Low rates troubles for insurances and pension funds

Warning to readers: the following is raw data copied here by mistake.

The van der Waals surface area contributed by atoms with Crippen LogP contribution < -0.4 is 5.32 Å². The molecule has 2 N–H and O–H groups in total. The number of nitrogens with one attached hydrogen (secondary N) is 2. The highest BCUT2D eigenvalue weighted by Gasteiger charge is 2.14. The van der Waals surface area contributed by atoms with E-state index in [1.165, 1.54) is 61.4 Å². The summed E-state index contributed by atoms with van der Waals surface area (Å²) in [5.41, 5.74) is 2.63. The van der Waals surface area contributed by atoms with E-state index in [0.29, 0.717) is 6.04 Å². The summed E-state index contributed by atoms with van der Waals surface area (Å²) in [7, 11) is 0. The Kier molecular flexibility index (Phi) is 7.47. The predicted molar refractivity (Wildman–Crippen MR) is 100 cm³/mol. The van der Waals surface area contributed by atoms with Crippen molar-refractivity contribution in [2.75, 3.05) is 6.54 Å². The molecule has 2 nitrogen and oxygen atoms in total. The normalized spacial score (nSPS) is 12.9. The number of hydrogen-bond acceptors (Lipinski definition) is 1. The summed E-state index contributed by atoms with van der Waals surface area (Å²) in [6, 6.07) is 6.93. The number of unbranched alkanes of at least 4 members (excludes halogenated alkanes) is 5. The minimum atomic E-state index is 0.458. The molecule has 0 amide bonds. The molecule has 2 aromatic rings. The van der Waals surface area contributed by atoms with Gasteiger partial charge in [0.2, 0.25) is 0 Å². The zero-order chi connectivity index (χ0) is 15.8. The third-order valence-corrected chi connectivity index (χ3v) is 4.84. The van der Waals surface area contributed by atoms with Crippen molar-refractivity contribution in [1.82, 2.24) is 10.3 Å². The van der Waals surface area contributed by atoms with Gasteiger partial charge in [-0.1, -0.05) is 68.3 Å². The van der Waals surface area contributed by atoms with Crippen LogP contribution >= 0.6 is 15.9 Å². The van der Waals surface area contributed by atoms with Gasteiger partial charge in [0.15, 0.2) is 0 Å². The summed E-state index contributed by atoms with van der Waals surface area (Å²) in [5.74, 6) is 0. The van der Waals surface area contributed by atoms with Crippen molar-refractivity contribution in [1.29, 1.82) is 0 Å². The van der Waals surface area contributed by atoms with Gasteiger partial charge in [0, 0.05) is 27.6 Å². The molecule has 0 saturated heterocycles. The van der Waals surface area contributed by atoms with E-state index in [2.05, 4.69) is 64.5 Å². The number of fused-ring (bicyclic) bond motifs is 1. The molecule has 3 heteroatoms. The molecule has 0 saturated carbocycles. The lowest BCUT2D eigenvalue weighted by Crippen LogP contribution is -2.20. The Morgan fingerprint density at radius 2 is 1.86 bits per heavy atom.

A CGFS report highlights the pressure of a ‘low for long’ interest rate environment on life insurance companies and defined-benefit pension funds. This pressure reflects a fundamental mismatch: the duration of liabilities is greater than that of assets. Hence low rates (discount factors) have reduced funding ratios below 100% after the great financial crisis. Simulations suggest that funding ratios could decline further, possibly accompanied by negative net cash flows. A ‘low-for-long’ scenario would broadly make things worse. While the nature of this risk is well known, its manifestation is gradual and partly mitigated by the asset reflation of the 2010s. The worst scenario for insurance companies and pension funds is one where rates ultimately fail to rise or are pushed even lower (negative) due to new deflationary financial market shocks.